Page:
Sophie tells her mother a little bit about the situation with Alberto and Hilde's father, but only succeeds in making her mother worry more than ever. Two weeks go by and Sophie hears nothing from Alberto. She receives two birthday cards for Hilde. On June 14th Hermes comes to get her, and before taking her to Alberto's house he says happy birthday to Hilde. Sophie is amazed, but it seems Hilde's father can do anything. Alberto tells her about the empiricists, philosophers who felt that everything in our mind comes from our experience through the senses. They were critics of the rationalists. Locke, Berkeley, and Hume are the most important, and Alberto starts by discussing Locke. He wanted to understand where our ideas come from and how trustworthy our senses are. Locke felt we could perceive simple sensations, and that we build these up through reflection to form complex ideas. However, he also divided the world into primary and secondary qualities, and only the first—such as size or number—are accurately reproduced. Secondary qualities, like taste, vary from person to person. Locke had a few rationalistic features to his thought. He felt that the same natural rights applied to everyone and also that the existence of God was knowable through reason. Locke also advocated a division of power within government.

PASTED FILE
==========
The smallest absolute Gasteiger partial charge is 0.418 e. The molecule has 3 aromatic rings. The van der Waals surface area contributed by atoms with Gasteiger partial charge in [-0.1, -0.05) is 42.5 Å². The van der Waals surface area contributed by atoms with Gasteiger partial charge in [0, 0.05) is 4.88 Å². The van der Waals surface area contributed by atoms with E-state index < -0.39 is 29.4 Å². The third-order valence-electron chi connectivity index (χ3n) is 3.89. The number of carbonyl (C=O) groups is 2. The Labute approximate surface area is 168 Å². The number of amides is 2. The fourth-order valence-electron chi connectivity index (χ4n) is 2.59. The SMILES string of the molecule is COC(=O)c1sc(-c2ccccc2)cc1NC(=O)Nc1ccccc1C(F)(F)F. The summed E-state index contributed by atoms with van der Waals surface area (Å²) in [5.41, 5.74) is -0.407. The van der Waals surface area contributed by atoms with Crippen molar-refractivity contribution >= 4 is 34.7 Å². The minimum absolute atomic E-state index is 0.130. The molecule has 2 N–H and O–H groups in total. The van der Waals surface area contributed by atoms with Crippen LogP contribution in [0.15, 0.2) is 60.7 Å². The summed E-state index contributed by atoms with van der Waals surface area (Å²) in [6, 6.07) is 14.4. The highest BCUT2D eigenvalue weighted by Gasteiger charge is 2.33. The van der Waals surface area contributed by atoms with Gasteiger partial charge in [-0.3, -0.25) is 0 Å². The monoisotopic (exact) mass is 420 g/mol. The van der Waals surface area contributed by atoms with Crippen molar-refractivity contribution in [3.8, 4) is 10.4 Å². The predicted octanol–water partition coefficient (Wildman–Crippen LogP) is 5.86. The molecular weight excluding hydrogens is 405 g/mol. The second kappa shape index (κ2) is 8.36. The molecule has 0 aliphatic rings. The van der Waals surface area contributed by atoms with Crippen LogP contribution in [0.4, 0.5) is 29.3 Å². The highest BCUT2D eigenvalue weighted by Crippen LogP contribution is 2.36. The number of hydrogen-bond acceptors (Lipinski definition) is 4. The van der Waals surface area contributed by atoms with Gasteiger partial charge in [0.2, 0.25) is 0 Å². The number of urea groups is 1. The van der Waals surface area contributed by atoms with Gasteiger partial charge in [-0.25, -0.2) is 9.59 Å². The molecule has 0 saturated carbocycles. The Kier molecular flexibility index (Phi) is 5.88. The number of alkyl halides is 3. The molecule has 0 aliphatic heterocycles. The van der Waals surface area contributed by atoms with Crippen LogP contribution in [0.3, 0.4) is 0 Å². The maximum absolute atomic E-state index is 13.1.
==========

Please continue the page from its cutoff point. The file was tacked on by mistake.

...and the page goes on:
As Alberto teaches Sophie about each philosopher, Hilde's father does something that directly contradicts that philosopher's ideas. After learning about ##Descartes# who felt that the mind, and reason, was sacred, Albert Knag sneaks onto the hard drive of the computer and has a conversation with her. His action seems to be a blatant insult to reason, which suggests that it is impossible for someone to just sneak onto a computer's hard drive like that. While learning about Spinoza, Sophie finds a message from Hilde's father on the inside of a banana peel. Spinoza believed that God controlled the world through natural laws, and yet Hilde's father appears to play with those laws. Finally, Hermes, a dog, speaks to Sophie just before she learns about Locke and the empiricists. Yet these actions are not necessarily contradictory to the philosophy that Sophie has learned.